China said diplomatic relations with Japan were at a three-decade low and that Tokyo - by refusing to face up to its militaristic past - was to blame. Japan expressed anger at Beijing's refusal to apologize for violent protests that left windows smashed at its diplomatic missions.
"It shouldn't be us who should apologize," said Chinese Vice Foreign Minister Wu Dawei. "It is Japan who should apologize."
Simmering tensions over several issues came to a boiling point this month when Japan approved a new textbook that critics say whitewashes the country's World War II atrocities. Protesters in several Chinese cities also have rallied against Japan's bid for a permanent seat on the U.N. Security Council, with tens of thousands taking to the streets over the weekend.
Police in Shanghai stood by as rioters - some shouting "Kill the Japanese!" - threw stones, eggs and plastic bottles at the Japanese Consulate, and damaged restaurants and cars. Last week, demonstrators smashed windows at the embassy in Beijing and attacked at least two Japanese students.
Japanese Prime Minister Junichiro Koizumi and Chinese President Hu Jintao were arranging for a possible meeting in Jakarta over the weekend, where both will be attending the Asia-Africa summit.
But Koizumi, speaking to reporters in Tokyo, cautioned "if it's going to be the exchange of harsh words, it's better not to meet."
Wu, the Chinese vice minister, said at a press conference Monday that blame for the diplomatic row "falls on the Japanese side."
Wu said Japan had failed to handle "historical issues correctly" - an apparent reference to the new textbooks. Many Chinese believe Japan has never truly shown remorse for offenses committed during its invasion of China.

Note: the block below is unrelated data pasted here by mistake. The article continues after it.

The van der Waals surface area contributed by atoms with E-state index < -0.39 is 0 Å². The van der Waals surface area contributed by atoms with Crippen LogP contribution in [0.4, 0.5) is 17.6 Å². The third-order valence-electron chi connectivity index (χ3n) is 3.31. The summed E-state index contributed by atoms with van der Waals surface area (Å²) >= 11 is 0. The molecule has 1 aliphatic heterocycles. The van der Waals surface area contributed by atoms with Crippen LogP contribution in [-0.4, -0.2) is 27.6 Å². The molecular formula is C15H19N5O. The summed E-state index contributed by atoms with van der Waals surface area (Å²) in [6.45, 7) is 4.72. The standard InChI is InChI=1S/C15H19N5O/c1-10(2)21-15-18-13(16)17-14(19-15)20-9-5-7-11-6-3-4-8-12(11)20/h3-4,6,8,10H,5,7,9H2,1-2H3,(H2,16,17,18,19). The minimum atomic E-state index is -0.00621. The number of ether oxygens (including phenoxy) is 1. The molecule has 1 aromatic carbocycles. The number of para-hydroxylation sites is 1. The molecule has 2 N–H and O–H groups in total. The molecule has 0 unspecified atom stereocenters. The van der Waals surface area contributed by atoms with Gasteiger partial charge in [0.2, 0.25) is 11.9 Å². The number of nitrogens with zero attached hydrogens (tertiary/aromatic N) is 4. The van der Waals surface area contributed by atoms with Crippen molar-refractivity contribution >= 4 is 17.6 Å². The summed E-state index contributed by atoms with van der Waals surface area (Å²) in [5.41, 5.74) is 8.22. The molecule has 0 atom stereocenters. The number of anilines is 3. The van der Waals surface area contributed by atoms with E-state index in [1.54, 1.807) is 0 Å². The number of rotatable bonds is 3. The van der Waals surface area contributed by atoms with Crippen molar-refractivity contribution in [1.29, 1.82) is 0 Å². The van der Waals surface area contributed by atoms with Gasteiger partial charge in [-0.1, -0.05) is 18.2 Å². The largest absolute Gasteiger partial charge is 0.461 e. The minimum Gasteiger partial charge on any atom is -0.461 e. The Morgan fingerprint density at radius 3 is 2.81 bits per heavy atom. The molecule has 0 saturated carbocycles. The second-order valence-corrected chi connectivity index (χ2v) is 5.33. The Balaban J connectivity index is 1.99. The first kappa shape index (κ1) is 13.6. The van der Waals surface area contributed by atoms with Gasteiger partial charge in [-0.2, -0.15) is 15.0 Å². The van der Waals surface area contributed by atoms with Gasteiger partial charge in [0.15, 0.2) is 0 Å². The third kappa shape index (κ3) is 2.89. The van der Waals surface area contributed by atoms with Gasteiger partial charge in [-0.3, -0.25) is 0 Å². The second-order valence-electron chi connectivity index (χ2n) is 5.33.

"There are serious difficulties in the China-Japan relationship and these difficulties are the most serious ones since 1972, when China and Japan normalized relations," Wu said.
On Sunday, Japanese Foreign Minister Nobutaka Machimura flew to Beijing to seek an apology of the anti-Japanese demonstrations and compensation for damage. His Chinese counterpart Li Zhaoxing declined, saying China had not wronged the Japanese.
Li told Machimura that Tokyo must take "concrete action" to show it is facing up to history, the China Daily newspaper reported Monday on its Web site.
Machimura met State Councillor Tang Jiaxuan on Monday and the two discussed "the current state of bilateral relations, history, Taiwan and the textbook issues," said Japanese Foreign Ministry spokesman Hatsuhisa Takashima. He did not elaborate.
Japan said Monday that it was disappointed by China's lack of regret over the anti-Japanese demonstrations, and its failure to explain how the rallies escalated into riots that left windows smashed.
"No matter what the reasons are, violence is not acceptable," said Chief Cabinet Secretary Hiroyuki Hosoda told reporters in Tokyo, as Japan's benchmark Nikkei stock index suffered its largest one-day drop in more than four months.
"We find it regrettable that no clear explanation was presented" during the talks Sunday between Li and Machimura, Hosoda said. "We find it extremely regrettable" that there was no apology.
In addition to the textbook dispute, ill will between the two Asian giants has been brewing over gas resources in disputed seas and Tokyo's campaign to join China, Britain, France, Russia and the United States as a permanent member of an expanded U.N. Security Council.
Some have suggested that Beijing permitted earlier protests to undermine the Security Council campaign by Tokyo, a rival for regional dominance. Beijing is currently the only Asian government with a permanent seat and veto power on the 15-member council.
The major Japanese newspaper Mainichi said Monday that a new poll found three-quarters of Japanese surveyed think Prime Minister Junichiro Koizumi is failing to do enough to improve relations with China.
Mainichi said that in a weekend telephone poll, 34 percent of the respondents attributed the anti-Japanese sentiment to the "domestic situation" in China, while 26 percent blamed the Japanese government's approach to history. Thirteen percent blamed Koizumi's repeated visits to a controversial war shrine in Tokyo, while 11 percent pointed to Japan's U.N. Security Council bid.
ALEXA OLESEN, Associated Press Writer